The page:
A Tribute to Admiral Ace Lyons: A 21st Century Swamp Fox

A Tribute to Admiral Ace Lyons: A 21st Century Swamp Fox


By Joseph Schmitz

February 16, 2019

“We the People” need now more than ever a few more “Swamp Foxes” like the late great Admiral James Aloysius “Ace” Lyons: a 21st Century Francis Marion.

Francis Marion served during the American Revolutionary War. According to The Society of the Cincinnati, “the nation’s oldest patriotic organization, founded in 1783 by officers of the Continental Army,” past presidents general of which include George Washington and Alexander Hamilton, Marion fought “during the defense of Charleston in 1776 and rose to the rank of colonel in the Second South Carolina Regiment. After the fall of Charleston in 1780, Marion was appointed brigadier general of State Troops and launched an effective campaign of harassment against British detachments around the state. His cunning and success in eluding capture in the coastal lowlands earned him the grudging admiration of his opponents and an enduring place in South Carolina lore as the ‘Swamp Fox’.”

As a modern-day Swamp Fox, Admiral Ace Lyons continued to serve after his retirement from naval service in 1987 by taking on the same swamp that President Donald Trump was elected in 2016 to drain — the administrative state run amuck.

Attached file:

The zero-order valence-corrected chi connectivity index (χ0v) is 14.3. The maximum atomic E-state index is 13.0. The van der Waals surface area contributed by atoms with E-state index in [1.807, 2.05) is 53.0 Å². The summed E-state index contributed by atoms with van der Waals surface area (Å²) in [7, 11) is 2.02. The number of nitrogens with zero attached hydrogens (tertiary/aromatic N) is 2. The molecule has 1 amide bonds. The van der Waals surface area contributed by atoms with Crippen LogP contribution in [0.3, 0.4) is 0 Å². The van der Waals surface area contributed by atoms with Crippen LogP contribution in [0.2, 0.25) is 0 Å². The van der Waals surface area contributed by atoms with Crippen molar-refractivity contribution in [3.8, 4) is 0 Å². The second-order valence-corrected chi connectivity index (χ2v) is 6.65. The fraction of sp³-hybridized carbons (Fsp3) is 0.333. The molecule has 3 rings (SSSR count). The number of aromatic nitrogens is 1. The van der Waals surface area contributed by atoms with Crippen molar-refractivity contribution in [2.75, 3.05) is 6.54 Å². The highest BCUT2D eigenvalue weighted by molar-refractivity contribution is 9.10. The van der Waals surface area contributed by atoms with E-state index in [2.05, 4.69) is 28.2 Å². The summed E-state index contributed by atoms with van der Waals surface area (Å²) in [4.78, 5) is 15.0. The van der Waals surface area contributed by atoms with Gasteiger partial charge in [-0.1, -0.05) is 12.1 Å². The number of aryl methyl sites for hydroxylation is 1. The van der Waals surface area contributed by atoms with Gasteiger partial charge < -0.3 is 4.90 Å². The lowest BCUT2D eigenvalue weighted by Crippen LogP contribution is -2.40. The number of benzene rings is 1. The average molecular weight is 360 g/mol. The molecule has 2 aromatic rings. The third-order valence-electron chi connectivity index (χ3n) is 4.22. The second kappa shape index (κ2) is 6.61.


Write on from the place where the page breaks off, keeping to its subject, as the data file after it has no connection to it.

Another retired flag officer, U.S. Military Academy graduate and retired Air Force Lieutenant General Thomas McInerney, described Ace Lyons at the latter’s January 11, 2019, Naval Academy funeral reception as “the Navy’s version of George Patton.”

Products of competing service academies, George Patton of West Point and Ace Lyons of Annapolis, neither George Patton nor Ace Lyons cowered in the face of political correctness. Both exuded extraordinary leadership, courage, and patriotism.

The biography in Admiral Lyons’ funeral program describes him as having “retired as a four-star admiral and commander in chief, U.S. Pacific Fleet on October 1, 1987.  . . . A graduate of both the Naval War College and the National War College, he was a principal advisor on significant Joint Chiefs of Staff matters and is considered the ‘father’ of the Navy Red Cell, an anti-terrorism group comprised of Navy SEALs.